The program connects incarcerated people who have life sentences at CTF with Palma students to discuss themes found in literature. Themes covered include:

  • How choices have contributed to where people are today
  • Common motivating factors of behavior
  • Common thinking errors
  • Interpretations of the world
  • Responsibility and choosing versus victim mindset
  • Proactive decision-making
  • Effective communication

CTF created the program with a focus on compassion, empathy, and restorative justice.

“We found through our experience that we have a lot in common with these young men from Palma. Teenagers are teenagers and we men in blue have experienced everything they are going through at one point or another. It is through a level of compassion that we create bonds and share our stories. Our stories are the mechanisms that create the value,” said Phoenix Alliance Mentor Vincent Rivera.


Thank you to CCHCS laboratory staff

This year marks the 48th Medical Laboratory Professionals week. This week recognizes clinical and public health laboratory professionals for their contributions to the health of our communities.  CCHCS celebrates laboratory professionals who protect our future. These professionals skillfully adapt to today’s evolving patient care and public health challenges with resilience, innovation, and expertise.  Thank you for all you do!

New public HCS dashboard update

CDCR and CCHCS offer comprehensive health care services to people incarcerated in California state prisons. Services range from primary preventive care services to end-0of life care.

Since 2011, the Health Care Services (HCS) dashboard has been a vital tool to provide information usually monitored by health care organizations. Organizational leaders and program managers use the dashboard to:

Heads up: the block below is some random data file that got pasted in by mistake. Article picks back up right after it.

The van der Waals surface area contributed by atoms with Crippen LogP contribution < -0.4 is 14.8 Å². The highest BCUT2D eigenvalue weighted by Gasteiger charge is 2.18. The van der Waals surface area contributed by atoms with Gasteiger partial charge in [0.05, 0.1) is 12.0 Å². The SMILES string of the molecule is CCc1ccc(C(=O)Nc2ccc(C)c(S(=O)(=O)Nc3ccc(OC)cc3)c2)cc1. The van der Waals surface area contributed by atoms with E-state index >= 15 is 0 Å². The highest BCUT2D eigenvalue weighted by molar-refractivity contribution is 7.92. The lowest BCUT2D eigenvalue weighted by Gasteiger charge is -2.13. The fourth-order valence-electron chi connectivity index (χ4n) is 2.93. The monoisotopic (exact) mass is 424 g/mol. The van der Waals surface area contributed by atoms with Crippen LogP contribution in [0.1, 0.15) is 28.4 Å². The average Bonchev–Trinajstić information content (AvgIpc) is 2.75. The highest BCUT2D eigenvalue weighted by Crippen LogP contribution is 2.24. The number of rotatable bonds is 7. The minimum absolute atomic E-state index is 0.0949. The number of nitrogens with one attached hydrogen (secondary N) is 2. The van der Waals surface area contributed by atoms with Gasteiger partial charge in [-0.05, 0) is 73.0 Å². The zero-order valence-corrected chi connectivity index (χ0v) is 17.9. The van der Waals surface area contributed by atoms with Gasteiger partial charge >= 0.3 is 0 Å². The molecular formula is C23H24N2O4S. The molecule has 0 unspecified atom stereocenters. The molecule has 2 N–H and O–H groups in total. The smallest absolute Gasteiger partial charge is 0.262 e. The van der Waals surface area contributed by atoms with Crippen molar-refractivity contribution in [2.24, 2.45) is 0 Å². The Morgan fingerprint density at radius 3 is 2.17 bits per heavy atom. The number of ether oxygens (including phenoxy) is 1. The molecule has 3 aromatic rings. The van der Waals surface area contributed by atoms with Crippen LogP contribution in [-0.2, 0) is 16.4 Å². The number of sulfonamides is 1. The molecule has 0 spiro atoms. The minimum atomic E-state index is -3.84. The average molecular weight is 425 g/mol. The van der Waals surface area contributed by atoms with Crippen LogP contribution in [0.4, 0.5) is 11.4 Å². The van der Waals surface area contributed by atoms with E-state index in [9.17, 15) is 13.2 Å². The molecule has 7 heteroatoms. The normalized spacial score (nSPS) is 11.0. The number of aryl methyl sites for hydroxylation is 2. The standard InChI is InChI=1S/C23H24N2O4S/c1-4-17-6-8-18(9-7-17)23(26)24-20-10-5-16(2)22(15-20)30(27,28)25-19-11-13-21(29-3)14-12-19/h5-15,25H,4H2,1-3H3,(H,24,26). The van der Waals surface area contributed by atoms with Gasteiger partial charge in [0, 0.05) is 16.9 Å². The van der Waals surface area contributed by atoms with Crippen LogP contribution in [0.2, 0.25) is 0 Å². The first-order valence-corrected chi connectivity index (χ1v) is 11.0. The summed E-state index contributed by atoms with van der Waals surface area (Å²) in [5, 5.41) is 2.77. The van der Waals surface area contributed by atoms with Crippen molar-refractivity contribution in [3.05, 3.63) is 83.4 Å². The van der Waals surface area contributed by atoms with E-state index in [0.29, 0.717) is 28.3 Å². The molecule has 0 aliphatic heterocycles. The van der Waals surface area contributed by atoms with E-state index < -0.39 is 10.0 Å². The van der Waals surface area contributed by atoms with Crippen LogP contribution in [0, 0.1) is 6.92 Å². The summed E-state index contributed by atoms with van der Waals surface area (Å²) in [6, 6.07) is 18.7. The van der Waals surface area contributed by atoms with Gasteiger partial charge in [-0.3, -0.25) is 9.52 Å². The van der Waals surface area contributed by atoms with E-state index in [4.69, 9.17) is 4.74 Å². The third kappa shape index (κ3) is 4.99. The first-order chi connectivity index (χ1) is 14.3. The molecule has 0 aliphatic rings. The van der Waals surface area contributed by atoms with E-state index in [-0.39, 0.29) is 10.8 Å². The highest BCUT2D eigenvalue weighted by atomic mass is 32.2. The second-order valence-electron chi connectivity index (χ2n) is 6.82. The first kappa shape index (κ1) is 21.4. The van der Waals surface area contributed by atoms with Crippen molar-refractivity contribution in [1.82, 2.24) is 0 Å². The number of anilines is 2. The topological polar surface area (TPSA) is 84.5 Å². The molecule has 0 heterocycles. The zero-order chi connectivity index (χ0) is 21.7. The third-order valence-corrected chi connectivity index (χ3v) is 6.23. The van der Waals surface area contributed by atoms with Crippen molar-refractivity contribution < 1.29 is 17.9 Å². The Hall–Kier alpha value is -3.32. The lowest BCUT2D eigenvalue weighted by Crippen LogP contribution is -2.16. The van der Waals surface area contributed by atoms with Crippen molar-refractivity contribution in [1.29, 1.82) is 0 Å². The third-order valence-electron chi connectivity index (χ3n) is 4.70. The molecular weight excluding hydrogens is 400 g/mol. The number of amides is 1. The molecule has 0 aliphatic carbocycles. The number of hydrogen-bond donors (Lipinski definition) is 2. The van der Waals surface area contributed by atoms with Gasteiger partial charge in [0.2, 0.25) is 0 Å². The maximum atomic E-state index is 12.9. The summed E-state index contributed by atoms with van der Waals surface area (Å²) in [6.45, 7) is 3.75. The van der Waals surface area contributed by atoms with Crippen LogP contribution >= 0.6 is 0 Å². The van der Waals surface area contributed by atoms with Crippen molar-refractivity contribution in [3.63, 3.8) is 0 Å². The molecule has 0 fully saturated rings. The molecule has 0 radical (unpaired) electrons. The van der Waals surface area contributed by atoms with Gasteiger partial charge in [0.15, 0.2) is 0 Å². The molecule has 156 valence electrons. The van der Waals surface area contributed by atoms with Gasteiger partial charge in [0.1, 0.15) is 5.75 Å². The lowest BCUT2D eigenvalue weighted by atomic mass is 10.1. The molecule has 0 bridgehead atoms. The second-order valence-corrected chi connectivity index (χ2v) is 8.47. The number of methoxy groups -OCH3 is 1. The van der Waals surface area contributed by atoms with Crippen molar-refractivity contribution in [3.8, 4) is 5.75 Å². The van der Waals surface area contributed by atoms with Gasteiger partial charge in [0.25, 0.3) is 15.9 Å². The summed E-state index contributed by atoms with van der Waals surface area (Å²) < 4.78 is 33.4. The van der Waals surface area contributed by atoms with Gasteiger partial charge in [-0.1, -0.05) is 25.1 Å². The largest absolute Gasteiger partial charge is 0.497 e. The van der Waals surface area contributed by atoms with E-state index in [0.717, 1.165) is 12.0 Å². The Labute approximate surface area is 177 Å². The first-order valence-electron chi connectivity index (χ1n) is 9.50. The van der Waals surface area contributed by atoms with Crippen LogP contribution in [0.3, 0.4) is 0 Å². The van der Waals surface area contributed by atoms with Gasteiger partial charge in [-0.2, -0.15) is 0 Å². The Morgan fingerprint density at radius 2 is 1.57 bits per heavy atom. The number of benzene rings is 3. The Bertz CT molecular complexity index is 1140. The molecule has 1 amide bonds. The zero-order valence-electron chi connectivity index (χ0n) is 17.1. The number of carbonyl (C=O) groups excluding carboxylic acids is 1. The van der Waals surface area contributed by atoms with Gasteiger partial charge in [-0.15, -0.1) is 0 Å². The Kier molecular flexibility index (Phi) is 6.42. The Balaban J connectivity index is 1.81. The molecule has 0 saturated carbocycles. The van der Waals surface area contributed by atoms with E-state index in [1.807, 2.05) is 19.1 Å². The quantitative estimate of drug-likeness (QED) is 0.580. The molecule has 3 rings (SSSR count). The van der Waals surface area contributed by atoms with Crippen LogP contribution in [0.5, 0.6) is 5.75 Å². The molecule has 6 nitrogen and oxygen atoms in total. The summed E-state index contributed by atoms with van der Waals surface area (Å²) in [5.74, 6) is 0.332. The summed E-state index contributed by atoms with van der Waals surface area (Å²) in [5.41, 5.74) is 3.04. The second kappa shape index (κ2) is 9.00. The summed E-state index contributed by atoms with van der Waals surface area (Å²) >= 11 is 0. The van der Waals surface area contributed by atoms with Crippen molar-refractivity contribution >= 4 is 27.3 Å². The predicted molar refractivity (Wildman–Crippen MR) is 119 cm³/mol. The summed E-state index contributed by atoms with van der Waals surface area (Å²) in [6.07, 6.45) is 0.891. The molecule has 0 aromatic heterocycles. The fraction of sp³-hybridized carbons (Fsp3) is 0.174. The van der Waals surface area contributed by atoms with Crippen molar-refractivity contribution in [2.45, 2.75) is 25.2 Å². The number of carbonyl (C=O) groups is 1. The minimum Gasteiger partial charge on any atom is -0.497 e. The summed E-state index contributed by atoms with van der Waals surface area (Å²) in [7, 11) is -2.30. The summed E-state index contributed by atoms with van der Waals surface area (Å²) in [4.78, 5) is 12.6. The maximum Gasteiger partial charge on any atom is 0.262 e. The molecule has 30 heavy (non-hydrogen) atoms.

• survey key performance indicators
  • identify opportunities for improvement
  • and trend performance over time.

The HCS Dashboard is now available as an interactive web-based tool, allowing end-users a more interactive and ADA compliant experience.

The new interactive report allows statewide and institution comparisons and trended performance over time for 286 measures organized into 12 domains.  

(Access the Health Care Services Dashboard.)

In the Community

NKSP fights cancer

group with banner

North Kern State Prison (NKSP) participated in the “Relay for Life-Delano” fundraiser to save lives, celebrate lives, and lead the fight for a world without cancer.  NKSP raised over $17,000.

“As an institution, we participate in Relay for Life-Delano every year and help support the mission of Relay for Life. Whether it’s fundraising to assist a breakthrough in research or providing essential services throughout someone’s cancer journey, we are here to make a difference in the fight against cancer,” said Warden Kevin Hixon.

In the Media

Fire crews perform rigorous drills to get certified before wildfire season starts

Fire crews are testing their skills this week to make sure they are prepared for peak California wildfire season.

Tuesday was Cal Fire’s annual crew preparedness drill, Capt. Dan Collins said, explaining that this drill “is a very vital part of getting ready.”

They gathered at the Reader Ranch in Nevada County, about five miles south of North San Juan, aiming to get the highest level of certification as part of a Cal Fire Type I Fire Crew.

Read the full KCRA3 article.

New ‘Freedom Libraries’ in California institutions seek to inspire

The national nonprofit Freedom Reads is opening of 24 Freedom Libraries inside Correctional Training Facility (CTF) in Soledad, California. The Freedom Libraries will be placed in 22 of the facility’s housing units for unfettered access to the 500-book collection. In addition to the libraries placed in CTF’s housing units, 2 libraries will be placed for staff use.

The opening of these 24 libraries is a part of Freedom Reads’ ongoing partnership with the California Department of Corrections and Rehabilitation (CDCR). Freedom Libraries have previously been opened at Valley State Prison (VSP) and Central California Women’s Facility (CCWF) in Chowchilla, California. Freedom Reads returned to CCWF on May 1 with an additional 11 libraries.

Click here to read the full Newswire article.